Sumer – the first civilization after the flood.

After the confusion of the Tower of Babel, the rise of the Sumerian civilization began, in 2300 BC. It was called ‘The Cradle of Civilization’; referring to the region of Mesopotamia in the Fertile Crescent. “This region was home to ten ancient cultures – Sumerian, Akkadian, Babylonian, Hittite, Phoenician, Hebrew, Assyrian, Chaldean, Median, and Persian – which made important contributions to world history. The three oldest Sumerian settlements were at Eridu, Uruk, and Ur along the lower Euphrates. Sumer (aka Shinar), the southernmost region of the Mesopotamian plain, was the site of the first postdiluvian civilization.”[1]

The Epic of Gilgamesh

Found in Mesopotamia, we have access to the oldest remaining work of literature – the Epic of Gilgamesh – outside of the Bible. The main character is Gilgamesh, and he is believed by many to be Nimrod. In the epic, Gilgamesh is two-thirds god and one-third man. He is the king of Uruk and was the strongest of all the warriors. This character is known to be based off a real man and has been worshiped by the people of Sumer, long after his death. The epic was written on eleven tablets and in Akkadian (the Babylonian tongue).  In the epic, it contains a flood account and a character named Utnapishtim (aka the Biblical character Noah).


When Noah built the ark, he placed every kind of animal in it (which included all the dinosaurs). The Bible describes Nimrod as a mighty hunter, and as described in literature, he was much larger and stronger than the average man. According to fossil records, dinosaurs and men lived in very different areas; while man lived in dry and upland habitats, dinosaurs lived in wetlands. But, when looking at the typography of ancient Mesopotamia (aka the Fertile Crescent) it may have possibly been home to dinosaurs due to its location. “Extra-Biblical sources affirm that Nimrod hunted fearsome animals in his younger years. These animals threatened people living in the wilderness. Nimrod probably developed an early reputation by eliminating some of these animals from the Mesopotamian valley.”[2] Imagine the respect you would give a man who hunted and killed terrifying and monstrous dinosaurs like velociraptors and tyrannosaurus rexes!

Early Sumerian religion/mythology

 “Altogether the total number of deities whose names have been found in the Sumerian/Akkadian texts is more than three thousand. The oldest such list presently known was found at Tell Fara (city in modern day Iraq) and dates from about 2600 B.C. It begins with six chief deities of the Sumerian pantheon – An, Enlil, Inanna, Enki, Nanna, and Utu – and also includes the deified rulers Lugalbanda and Gilgamesh, both of whom appear in the Sumerian King List as kings of Uruk.[3]

In the Bible, in Ezekiel 8; the prophet describes a vision from the Lord on idolatry in the temple: (see vs. 1-9)

10 So I went in and saw; and behold every form of creeping things, and abominable beasts, and all the idols of the house of Israel, pourtrayed upon the wall round about. 11 And there stood before them seventy men of the ancients of the house of Israel, and in the midst of them stood Jaazaniah the son of Shaphan, with every man his censer in his hand; and a thick cloud of incense went up. 12 Then said he unto me, Son of man, hast thou seen what the ancients of the house of Israel do in the dark, every man in the chambers of his imagery? for they say, the Lord seeth us not; the Lord hath forsaken the earth. 13 He said also unto me, Turn thee yet again, and thou shalt see greater abominations that they do. 14 Then he brought me to the door of the gate of the Lord’s house which was toward the north; and, behold, there sat women weeping for Tammuz.”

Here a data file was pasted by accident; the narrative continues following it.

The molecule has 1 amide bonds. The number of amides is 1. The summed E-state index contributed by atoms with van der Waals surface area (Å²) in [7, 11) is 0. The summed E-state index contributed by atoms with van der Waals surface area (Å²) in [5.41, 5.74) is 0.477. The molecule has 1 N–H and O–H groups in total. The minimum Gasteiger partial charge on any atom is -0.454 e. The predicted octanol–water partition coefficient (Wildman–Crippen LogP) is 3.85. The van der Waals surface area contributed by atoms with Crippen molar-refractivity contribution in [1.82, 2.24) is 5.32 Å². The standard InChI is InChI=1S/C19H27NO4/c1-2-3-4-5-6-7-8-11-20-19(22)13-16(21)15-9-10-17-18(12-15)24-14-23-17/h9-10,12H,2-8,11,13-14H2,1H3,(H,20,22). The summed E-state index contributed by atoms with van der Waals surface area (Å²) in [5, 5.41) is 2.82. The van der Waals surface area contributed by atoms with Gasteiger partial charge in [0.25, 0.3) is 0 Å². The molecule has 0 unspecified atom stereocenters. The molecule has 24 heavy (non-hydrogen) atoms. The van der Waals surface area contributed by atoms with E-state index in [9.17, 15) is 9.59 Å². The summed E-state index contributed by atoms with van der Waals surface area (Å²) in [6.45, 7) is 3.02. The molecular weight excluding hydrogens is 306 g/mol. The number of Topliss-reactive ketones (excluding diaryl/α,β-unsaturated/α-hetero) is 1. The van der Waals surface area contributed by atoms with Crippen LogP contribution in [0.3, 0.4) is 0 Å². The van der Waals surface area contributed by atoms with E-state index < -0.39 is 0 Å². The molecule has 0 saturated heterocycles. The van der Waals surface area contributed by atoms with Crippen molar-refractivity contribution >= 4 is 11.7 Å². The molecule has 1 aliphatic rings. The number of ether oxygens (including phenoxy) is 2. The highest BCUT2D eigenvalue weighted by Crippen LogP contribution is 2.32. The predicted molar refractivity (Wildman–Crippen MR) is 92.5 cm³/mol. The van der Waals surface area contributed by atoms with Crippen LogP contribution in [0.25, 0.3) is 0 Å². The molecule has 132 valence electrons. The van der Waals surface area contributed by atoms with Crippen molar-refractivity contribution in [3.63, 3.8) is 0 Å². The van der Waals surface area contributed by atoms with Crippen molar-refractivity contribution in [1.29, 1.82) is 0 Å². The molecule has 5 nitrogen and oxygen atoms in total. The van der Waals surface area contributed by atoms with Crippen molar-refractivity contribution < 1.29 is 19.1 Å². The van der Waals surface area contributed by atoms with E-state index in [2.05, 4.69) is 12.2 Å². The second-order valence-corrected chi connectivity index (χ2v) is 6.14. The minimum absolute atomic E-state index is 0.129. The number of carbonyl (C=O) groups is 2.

Nimrod Connection:

“Tammuz and Nimrod are names for the SAME person.[4] Myths from civilizations of antiquity describe the sun god (deified Nimrod) fathered Tammuz using a sunbeam to impregnate the maiden Semiramis. (see the connection with the trinity?) The result was a re-incarnate Nimrod. Mythology portrays Semiramis as married to god and mother of that same god.”[5]

“Historical records of those ruling after Nimrod are somewhat confusing, but there is general agreement between them. Confusion arises because different names were attributed to the same kings by different civilizations. This confusion is easily understood in light of the various languages and civilizations that arose following the human dispersion from Babel. Gilgamesh of Mesopotamia was likely the real son of Semiramis. His Egyptian name was Horus. Gilgamesh and thus Horus are both described similarly in legends of antiquity. Each claimed legitimate inheritance to the emperor’s throne, and legends describe the Queen of heaven birthing both of them – Isis in Egypt and Ishtar in Babylon. Mythology describes a spirit god fathered both of them.”[6]



Nimrod is the father of mythology.

(see next post for Babylonian and Egyptian connections!)


[1]Combee, Jerry, and George Thompson. History of Civilization. Pensacola: Beka Book, 2013. Print.

[2] Alexander Hislop; “The Two Babylons;” pg. 44-46, et al Quoted in Merrill, Steven C. Nimrod: Darkness in the Cradle of Civilization. United States of America: Xulon, 2004. Print.

[3] Finegan, Jack. Myth and Mystery: An Introduction to the Pagan Religions of the Biblical World. Grand Rapids, MI: Baker Book House, 1989. Print.


[4] Alexander Hislop; “The Two Babylons;” pg. 56, 62, 68-70, et al Quoted in Merrill, Steven C. Nimrod: Darkness in the Cradle of Civilization. United States of America: Xulon, 2004. Print.

[5] Alexander Hislop; “The Two Babylons;” pg. 22, 43, 86-88, 162, et al Quoted in Merrill, Steven C. Nimrod: Darkness in the Cradle of Civilization. United States of America: Xulon, 2004. Print.

[6] Merrill, Steven C. Nimrod: Darkness in the Cradle of Civilization. United States of America: Xulon, 2004. Print.